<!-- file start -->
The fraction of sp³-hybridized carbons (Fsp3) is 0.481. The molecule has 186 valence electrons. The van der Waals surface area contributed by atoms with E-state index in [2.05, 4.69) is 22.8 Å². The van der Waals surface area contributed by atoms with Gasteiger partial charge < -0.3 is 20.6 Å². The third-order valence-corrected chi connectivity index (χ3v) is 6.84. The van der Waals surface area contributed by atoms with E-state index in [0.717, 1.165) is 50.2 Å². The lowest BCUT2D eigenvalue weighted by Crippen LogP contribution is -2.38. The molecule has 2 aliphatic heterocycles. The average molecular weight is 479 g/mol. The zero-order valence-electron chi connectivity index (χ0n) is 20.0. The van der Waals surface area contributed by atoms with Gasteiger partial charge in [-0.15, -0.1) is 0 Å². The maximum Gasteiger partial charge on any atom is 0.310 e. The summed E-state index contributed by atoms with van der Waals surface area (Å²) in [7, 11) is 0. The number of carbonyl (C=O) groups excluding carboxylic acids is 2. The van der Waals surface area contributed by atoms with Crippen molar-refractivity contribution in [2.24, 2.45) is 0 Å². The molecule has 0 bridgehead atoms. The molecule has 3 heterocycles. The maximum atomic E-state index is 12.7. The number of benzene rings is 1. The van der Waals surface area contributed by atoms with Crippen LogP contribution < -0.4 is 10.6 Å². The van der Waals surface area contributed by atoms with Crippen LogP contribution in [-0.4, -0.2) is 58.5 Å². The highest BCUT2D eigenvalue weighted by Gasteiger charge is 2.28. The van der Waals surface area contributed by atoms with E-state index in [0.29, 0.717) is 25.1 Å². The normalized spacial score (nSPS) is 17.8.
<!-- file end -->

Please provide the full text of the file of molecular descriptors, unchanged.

The fraction of sp³-hybridized carbons (Fsp3) is 0.481. The molecule has 186 valence electrons. The van der Waals surface area contributed by atoms with E-state index in [2.05, 4.69) is 22.8 Å². The van der Waals surface area contributed by atoms with Gasteiger partial charge < -0.3 is 20.6 Å². The third-order valence-corrected chi connectivity index (χ3v) is 6.84. The van der Waals surface area contributed by atoms with E-state index in [0.717, 1.165) is 50.2 Å². The lowest BCUT2D eigenvalue weighted by Crippen LogP contribution is -2.38. The molecule has 2 aliphatic heterocycles. The average molecular weight is 479 g/mol. The zero-order valence-electron chi connectivity index (χ0n) is 20.0. The van der Waals surface area contributed by atoms with Gasteiger partial charge in [-0.15, -0.1) is 0 Å². The maximum Gasteiger partial charge on any atom is 0.310 e. The summed E-state index contributed by atoms with van der Waals surface area (Å²) in [7, 11) is 0. The number of carbonyl (C=O) groups excluding carboxylic acids is 2. The van der Waals surface area contributed by atoms with Crippen molar-refractivity contribution in [2.24, 2.45) is 0 Å². The molecule has 0 bridgehead atoms. The molecule has 3 heterocycles. The maximum atomic E-state index is 12.7. The number of benzene rings is 1. The van der Waals surface area contributed by atoms with Crippen LogP contribution < -0.4 is 10.6 Å². The van der Waals surface area contributed by atoms with Crippen LogP contribution in [-0.4, -0.2) is 58.5 Å². The highest BCUT2D eigenvalue weighted by Gasteiger charge is 2.28. The van der Waals surface area contributed by atoms with E-state index in [0.29, 0.717) is 25.1 Å². The normalized spacial score (nSPS) is 17.8.